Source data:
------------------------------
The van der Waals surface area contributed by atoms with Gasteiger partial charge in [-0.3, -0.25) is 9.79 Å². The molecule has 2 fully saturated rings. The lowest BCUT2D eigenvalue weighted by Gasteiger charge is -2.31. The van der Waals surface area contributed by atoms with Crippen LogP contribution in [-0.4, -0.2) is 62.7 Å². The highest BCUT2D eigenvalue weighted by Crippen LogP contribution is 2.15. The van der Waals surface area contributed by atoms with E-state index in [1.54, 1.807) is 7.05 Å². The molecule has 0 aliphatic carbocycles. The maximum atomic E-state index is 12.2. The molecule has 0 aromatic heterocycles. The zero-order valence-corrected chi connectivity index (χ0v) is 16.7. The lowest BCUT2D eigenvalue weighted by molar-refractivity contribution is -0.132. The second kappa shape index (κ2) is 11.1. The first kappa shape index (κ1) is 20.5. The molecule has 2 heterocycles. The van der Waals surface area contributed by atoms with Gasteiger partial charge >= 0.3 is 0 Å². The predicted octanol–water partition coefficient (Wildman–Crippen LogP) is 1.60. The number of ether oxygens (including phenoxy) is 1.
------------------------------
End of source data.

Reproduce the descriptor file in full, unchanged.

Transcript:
The van der Waals surface area contributed by atoms with Gasteiger partial charge in [-0.3, -0.25) is 9.79 Å². The molecule has 2 fully saturated rings. The lowest BCUT2D eigenvalue weighted by Gasteiger charge is -2.31. The van der Waals surface area contributed by atoms with Crippen LogP contribution in [-0.4, -0.2) is 62.7 Å². The highest BCUT2D eigenvalue weighted by Crippen LogP contribution is 2.15. The van der Waals surface area contributed by atoms with E-state index in [1.54, 1.807) is 7.05 Å². The molecule has 0 aliphatic carbocycles. The maximum atomic E-state index is 12.2. The molecule has 0 aromatic heterocycles. The zero-order valence-corrected chi connectivity index (χ0v) is 16.7. The lowest BCUT2D eigenvalue weighted by molar-refractivity contribution is -0.132. The second kappa shape index (κ2) is 11.1. The first kappa shape index (κ1) is 20.5. The molecule has 2 heterocycles. The van der Waals surface area contributed by atoms with Gasteiger partial charge >= 0.3 is 0 Å². The predicted octanol–water partition coefficient (Wildman–Crippen LogP) is 1.60. The number of ether oxygens (including phenoxy) is 1.